As I lay in the bath (yes, hear me out..), I watched the little islands of bubbles attach themselves to each other, and I was reminded of how simply a life and lives can be altered when just one chromosome decides not to divide. It’s amazing what you think of in the bath!
The process is called meiosis, from the Greek meaning ‘lessening’ and I love to know the origins of words! During meiosis, cells divide to produce gametes which can be the sperm or the egg. The egg contains unpaired chromosomes in its nucleus and these pair ever so romantically with the matching chromosome in the sperm to form a typically developing embryo.
Down’s Syndrome occurs when the 21st chromosome fails to separate in either the egg or the sperm, and approaches the encounter as a pair already, creating three 21st chromosomes. And we all know three is a crowd…
Like the bubbles in the bath clinging to each other, those 21st chromosomes had refused to divide and, from its conception, had created an imbalance in the egg that would turn into a child who would never develop in any typical way but grow uniquely and surprisingly. She would carry the traits of a child with Down’s Syndrome; the low-set ears, the flat nose and the almond shaped eyes. She would take her time to learn to walk and find it difficult to use language, although she would be sensitive to tone and intonation like nobody else I know.
This one random event in the development of an embryo has distorted the development of a life and affected us in ways I would never have imagined.
Being the parent of Trudy has its challenges but having her has changed me for the better.
First of all, there is writing. I used to write for writing’s sake, creative pieces and lots of nonsense, and now I have a reason to write.
Academic achievement has always been important to me and I would always want the same for our children because I have derived so much pleasure from study and learning. But what happens when an academic path is not available to one of our children? Having Trudy has forced me to reevaluate not only what is important for her but also what is important for all our children. And learning does not only occur in academia. The pleasures and small joys of life like sitting around the dinner table with family or friends, learning from them and learning from the great environment around us are enough to allow us to live full and contented lives, and isn’t this what we are all striving for?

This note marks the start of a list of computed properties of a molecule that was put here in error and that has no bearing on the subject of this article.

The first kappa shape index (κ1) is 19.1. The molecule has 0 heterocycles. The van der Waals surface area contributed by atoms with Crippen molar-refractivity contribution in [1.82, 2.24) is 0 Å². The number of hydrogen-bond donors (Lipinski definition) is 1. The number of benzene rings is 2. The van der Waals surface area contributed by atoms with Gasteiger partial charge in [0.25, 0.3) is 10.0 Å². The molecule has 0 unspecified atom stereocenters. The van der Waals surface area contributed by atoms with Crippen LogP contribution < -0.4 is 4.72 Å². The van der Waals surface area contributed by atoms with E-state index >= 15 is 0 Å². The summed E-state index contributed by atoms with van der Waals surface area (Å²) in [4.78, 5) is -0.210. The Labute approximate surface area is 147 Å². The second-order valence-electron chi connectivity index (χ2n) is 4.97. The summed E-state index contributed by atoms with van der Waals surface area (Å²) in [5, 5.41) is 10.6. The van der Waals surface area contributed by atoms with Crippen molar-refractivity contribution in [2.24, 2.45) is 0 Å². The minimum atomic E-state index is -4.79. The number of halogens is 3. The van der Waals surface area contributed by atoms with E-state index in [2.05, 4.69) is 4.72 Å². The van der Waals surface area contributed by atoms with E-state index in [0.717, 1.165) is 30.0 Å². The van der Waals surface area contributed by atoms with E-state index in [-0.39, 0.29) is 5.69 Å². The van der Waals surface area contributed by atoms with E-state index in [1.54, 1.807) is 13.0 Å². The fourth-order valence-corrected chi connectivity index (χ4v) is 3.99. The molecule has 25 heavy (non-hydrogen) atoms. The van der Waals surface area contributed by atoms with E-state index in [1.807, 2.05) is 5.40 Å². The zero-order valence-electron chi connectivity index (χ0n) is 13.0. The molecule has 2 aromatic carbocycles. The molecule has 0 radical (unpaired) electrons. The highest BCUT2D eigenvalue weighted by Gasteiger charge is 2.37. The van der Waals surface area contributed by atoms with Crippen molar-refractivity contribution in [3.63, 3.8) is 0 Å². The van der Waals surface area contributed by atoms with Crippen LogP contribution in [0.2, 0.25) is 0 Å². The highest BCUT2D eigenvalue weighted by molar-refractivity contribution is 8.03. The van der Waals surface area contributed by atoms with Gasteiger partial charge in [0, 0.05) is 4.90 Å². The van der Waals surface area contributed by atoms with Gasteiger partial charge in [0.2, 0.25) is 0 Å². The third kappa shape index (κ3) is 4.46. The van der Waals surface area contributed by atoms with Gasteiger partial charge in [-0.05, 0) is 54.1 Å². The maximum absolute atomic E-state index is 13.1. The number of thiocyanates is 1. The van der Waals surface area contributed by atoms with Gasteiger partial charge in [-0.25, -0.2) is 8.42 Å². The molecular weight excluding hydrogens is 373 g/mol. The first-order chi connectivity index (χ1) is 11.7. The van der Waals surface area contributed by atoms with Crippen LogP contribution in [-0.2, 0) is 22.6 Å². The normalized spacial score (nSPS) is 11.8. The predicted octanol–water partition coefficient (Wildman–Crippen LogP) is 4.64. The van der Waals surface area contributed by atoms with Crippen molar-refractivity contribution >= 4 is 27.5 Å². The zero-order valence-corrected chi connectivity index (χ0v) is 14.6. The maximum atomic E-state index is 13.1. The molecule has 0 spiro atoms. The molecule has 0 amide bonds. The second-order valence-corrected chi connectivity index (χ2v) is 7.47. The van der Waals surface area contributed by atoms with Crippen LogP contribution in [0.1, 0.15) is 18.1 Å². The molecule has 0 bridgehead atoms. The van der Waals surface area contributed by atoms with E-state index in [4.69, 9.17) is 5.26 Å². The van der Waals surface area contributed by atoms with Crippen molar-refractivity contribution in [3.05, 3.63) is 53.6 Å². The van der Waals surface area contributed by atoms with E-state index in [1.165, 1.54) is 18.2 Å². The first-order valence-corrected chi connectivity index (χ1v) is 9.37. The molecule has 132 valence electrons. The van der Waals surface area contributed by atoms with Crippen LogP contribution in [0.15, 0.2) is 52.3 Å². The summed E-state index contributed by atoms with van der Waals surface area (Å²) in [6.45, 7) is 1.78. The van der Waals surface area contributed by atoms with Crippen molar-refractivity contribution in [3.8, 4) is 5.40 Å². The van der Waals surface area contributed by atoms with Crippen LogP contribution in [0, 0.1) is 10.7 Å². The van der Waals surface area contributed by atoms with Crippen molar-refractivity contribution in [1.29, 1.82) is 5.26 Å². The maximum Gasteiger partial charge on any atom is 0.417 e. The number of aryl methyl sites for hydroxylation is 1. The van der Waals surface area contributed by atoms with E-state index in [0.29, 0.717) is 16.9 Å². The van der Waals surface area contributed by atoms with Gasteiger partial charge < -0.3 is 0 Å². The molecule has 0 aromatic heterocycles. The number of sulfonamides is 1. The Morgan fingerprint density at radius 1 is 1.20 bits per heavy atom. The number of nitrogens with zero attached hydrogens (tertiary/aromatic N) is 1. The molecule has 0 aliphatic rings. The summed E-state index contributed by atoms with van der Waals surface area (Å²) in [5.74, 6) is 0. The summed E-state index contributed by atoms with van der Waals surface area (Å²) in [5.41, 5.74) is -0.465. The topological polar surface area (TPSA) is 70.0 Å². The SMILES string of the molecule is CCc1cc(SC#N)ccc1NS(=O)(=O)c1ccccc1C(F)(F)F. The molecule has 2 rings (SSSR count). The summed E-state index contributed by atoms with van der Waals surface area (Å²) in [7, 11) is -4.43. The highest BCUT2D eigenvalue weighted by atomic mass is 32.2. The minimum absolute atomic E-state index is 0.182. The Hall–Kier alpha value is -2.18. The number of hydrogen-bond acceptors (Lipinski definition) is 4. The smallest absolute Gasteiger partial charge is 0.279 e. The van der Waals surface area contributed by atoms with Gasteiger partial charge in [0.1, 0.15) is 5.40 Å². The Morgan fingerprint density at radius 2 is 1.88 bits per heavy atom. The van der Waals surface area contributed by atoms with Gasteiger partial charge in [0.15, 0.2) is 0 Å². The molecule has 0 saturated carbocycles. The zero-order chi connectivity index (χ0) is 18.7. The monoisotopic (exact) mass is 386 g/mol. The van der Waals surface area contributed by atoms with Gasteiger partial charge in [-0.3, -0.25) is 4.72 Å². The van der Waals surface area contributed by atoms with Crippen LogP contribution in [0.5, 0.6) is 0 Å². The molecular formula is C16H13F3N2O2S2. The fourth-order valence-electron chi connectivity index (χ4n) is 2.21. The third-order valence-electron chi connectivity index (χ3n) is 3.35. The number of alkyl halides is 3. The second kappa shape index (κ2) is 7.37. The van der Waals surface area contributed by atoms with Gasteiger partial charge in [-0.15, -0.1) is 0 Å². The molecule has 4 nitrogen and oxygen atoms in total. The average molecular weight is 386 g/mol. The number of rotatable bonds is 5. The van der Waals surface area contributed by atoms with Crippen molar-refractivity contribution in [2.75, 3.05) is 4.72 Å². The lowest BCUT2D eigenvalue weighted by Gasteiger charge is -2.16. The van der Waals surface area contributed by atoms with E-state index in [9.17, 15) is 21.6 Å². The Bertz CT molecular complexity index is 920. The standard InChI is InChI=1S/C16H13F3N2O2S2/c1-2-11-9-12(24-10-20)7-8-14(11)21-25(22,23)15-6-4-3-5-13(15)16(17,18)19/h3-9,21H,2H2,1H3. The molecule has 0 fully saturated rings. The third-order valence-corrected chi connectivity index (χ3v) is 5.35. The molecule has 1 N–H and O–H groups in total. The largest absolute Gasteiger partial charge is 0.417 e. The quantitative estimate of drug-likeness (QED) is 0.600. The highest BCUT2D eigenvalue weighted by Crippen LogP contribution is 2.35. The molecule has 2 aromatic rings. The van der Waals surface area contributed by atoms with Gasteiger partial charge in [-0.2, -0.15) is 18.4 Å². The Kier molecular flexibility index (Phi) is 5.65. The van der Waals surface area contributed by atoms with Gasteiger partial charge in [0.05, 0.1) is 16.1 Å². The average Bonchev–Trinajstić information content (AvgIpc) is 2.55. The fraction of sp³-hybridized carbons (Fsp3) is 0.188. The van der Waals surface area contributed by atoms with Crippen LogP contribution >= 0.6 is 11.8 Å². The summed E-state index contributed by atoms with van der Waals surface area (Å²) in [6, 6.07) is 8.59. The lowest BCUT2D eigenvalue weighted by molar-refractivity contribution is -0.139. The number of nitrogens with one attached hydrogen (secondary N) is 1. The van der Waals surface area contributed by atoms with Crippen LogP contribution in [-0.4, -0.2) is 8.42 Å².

I realised today that I had high hopes for our children. I want them to make great change, to affect other people’s lives in unique and interesting ways. And you don’t necessarily need degrees to do that!
Trudy may not learn to write extensive essays or solve multiple equations, but she will, with our help and support, learn to be a genuine part of society, earning her own money and living as independently as is possible.
Despite some confidence now, I was always quite shy as a girl and the prospect of having a child who makes the most noise in the playground, who talks to anyone and everyone, who wears her condition so unashamedly on her face and in her mannerisms, would have filled me with dread.
So, has this one random event of chromosomal nondivision made me a better person, a better mother? Well, I think it has.
I have more manageable expectations of our children, of myself. I take pride in the smallest of achievements and don’t sweat the small stuff. I revel in her uniqueness and our uniqueness as a family as a consequence.
These children and people are indeed ‘special’ but not for reasons of difference or impaired ability, but because they impact our lives in ways nobody else does. They force us to challenge fastheld opinions about how we should and shouldn’t behave and change our lives for the better.
We all know how Down’s Syndrome (Trisomy 21) occurs but nobody knows why. I’m not sure if these things happen for a reason but we make the best of our situation and sometimes what seems devastating at a time can be turned to an advantage.